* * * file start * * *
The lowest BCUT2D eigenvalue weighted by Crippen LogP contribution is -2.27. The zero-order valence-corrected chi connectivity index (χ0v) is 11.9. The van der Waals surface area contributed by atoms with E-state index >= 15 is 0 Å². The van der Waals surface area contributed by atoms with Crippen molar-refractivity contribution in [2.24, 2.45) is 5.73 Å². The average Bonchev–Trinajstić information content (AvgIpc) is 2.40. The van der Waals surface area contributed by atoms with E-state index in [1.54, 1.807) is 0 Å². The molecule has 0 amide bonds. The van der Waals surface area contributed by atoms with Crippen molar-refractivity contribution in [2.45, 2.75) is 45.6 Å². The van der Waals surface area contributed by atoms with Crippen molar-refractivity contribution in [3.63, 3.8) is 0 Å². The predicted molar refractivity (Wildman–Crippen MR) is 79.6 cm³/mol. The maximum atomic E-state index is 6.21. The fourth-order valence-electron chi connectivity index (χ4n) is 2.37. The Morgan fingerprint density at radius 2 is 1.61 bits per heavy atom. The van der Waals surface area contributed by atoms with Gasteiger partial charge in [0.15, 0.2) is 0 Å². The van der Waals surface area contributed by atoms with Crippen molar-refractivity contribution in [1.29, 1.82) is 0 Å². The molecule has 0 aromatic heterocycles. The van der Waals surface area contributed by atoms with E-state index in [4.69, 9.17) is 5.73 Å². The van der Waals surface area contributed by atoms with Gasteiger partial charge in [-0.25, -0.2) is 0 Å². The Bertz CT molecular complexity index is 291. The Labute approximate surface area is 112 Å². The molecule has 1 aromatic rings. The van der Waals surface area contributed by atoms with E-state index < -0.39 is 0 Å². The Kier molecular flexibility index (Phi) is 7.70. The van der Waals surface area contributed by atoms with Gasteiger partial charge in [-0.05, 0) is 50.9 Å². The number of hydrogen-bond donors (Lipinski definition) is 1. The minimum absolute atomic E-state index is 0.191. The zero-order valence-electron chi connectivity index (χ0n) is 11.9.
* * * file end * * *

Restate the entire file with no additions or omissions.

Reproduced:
The lowest BCUT2D eigenvalue weighted by Crippen LogP contribution is -2.27. The zero-order valence-corrected chi connectivity index (χ0v) is 11.9. The van der Waals surface area contributed by atoms with E-state index >= 15 is 0 Å². The van der Waals surface area contributed by atoms with Crippen molar-refractivity contribution in [2.24, 2.45) is 5.73 Å². The average Bonchev–Trinajstić information content (AvgIpc) is 2.40. The van der Waals surface area contributed by atoms with E-state index in [1.54, 1.807) is 0 Å². The molecule has 0 amide bonds. The van der Waals surface area contributed by atoms with Crippen molar-refractivity contribution in [2.45, 2.75) is 45.6 Å². The van der Waals surface area contributed by atoms with Crippen molar-refractivity contribution in [3.63, 3.8) is 0 Å². The predicted molar refractivity (Wildman–Crippen MR) is 79.6 cm³/mol. The maximum atomic E-state index is 6.21. The fourth-order valence-electron chi connectivity index (χ4n) is 2.37. The Morgan fingerprint density at radius 2 is 1.61 bits per heavy atom. The van der Waals surface area contributed by atoms with Gasteiger partial charge in [0.15, 0.2) is 0 Å². The van der Waals surface area contributed by atoms with Crippen molar-refractivity contribution in [1.29, 1.82) is 0 Å². The molecule has 0 aromatic heterocycles. The van der Waals surface area contributed by atoms with E-state index in [4.69, 9.17) is 5.73 Å². The van der Waals surface area contributed by atoms with Gasteiger partial charge in [-0.25, -0.2) is 0 Å². The Bertz CT molecular complexity index is 291. The Labute approximate surface area is 112 Å². The molecule has 1 aromatic rings. The van der Waals surface area contributed by atoms with E-state index < -0.39 is 0 Å². The Kier molecular flexibility index (Phi) is 7.70. The van der Waals surface area contributed by atoms with Gasteiger partial charge in [-0.05, 0) is 50.9 Å². The number of hydrogen-bond donors (Lipinski definition) is 1. The minimum absolute atomic E-state index is 0.191. The zero-order valence-electron chi connectivity index (χ0n) is 11.9.